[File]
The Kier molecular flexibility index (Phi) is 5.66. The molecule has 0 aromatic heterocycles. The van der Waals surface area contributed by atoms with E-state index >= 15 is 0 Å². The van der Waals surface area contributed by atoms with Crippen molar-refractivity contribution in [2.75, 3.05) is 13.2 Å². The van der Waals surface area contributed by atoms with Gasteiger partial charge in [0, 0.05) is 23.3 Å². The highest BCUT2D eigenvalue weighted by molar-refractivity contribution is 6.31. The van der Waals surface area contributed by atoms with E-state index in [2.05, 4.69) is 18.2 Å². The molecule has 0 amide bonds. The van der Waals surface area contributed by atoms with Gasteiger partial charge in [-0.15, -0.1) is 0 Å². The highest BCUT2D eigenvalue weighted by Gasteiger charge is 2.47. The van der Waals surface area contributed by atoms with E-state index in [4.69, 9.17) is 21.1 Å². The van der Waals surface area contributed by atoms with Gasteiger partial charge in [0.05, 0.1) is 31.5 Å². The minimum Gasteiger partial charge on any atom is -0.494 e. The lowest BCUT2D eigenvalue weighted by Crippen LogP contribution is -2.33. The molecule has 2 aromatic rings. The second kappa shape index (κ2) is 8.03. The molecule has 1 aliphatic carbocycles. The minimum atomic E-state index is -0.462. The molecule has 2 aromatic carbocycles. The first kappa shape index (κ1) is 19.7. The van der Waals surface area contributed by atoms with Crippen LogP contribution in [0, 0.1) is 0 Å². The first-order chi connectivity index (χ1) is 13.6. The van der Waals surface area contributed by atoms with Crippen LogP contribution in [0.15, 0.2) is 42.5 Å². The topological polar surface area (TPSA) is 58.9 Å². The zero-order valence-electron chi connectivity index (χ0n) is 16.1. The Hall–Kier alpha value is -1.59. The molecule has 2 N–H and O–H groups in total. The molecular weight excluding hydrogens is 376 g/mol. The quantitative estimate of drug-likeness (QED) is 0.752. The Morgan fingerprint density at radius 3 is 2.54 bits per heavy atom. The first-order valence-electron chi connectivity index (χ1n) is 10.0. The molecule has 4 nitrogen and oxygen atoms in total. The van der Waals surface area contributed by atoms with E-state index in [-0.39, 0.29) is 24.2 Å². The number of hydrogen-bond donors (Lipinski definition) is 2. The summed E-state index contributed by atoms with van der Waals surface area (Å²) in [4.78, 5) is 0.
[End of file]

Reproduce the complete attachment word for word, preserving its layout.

The Kier molecular flexibility index (Phi) is 5.66. The molecule has 0 aromatic heterocycles. The van der Waals surface area contributed by atoms with E-state index >= 15 is 0 Å². The van der Waals surface area contributed by atoms with Crippen molar-refractivity contribution in [2.75, 3.05) is 13.2 Å². The van der Waals surface area contributed by atoms with Gasteiger partial charge in [0, 0.05) is 23.3 Å². The highest BCUT2D eigenvalue weighted by molar-refractivity contribution is 6.31. The van der Waals surface area contributed by atoms with E-state index in [2.05, 4.69) is 18.2 Å². The molecule has 0 amide bonds. The van der Waals surface area contributed by atoms with Gasteiger partial charge in [-0.15, -0.1) is 0 Å². The highest BCUT2D eigenvalue weighted by Gasteiger charge is 2.47. The van der Waals surface area contributed by atoms with E-state index in [4.69, 9.17) is 21.1 Å². The van der Waals surface area contributed by atoms with Gasteiger partial charge in [0.05, 0.1) is 31.5 Å². The minimum Gasteiger partial charge on any atom is -0.494 e. The lowest BCUT2D eigenvalue weighted by Crippen LogP contribution is -2.33. The molecule has 2 aromatic rings. The second kappa shape index (κ2) is 8.03. The molecule has 1 aliphatic carbocycles. The minimum atomic E-state index is -0.462. The molecule has 2 aromatic carbocycles. The first kappa shape index (κ1) is 19.7. The van der Waals surface area contributed by atoms with Crippen LogP contribution in [0, 0.1) is 0 Å². The first-order chi connectivity index (χ1) is 13.6. The van der Waals surface area contributed by atoms with Crippen LogP contribution in [0.15, 0.2) is 42.5 Å². The topological polar surface area (TPSA) is 58.9 Å². The zero-order valence-electron chi connectivity index (χ0n) is 16.1. The Hall–Kier alpha value is -1.59. The molecule has 2 N–H and O–H groups in total. The molecular weight excluding hydrogens is 376 g/mol. The quantitative estimate of drug-likeness (QED) is 0.752. The Morgan fingerprint density at radius 3 is 2.54 bits per heavy atom. The first-order valence-electron chi connectivity index (χ1n) is 10.0. The molecule has 4 nitrogen and oxygen atoms in total. The van der Waals surface area contributed by atoms with E-state index in [-0.39, 0.29) is 24.2 Å². The number of hydrogen-bond donors (Lipinski definition) is 2. The summed E-state index contributed by atoms with van der Waals surface area (Å²) in [4.78, 5) is 0.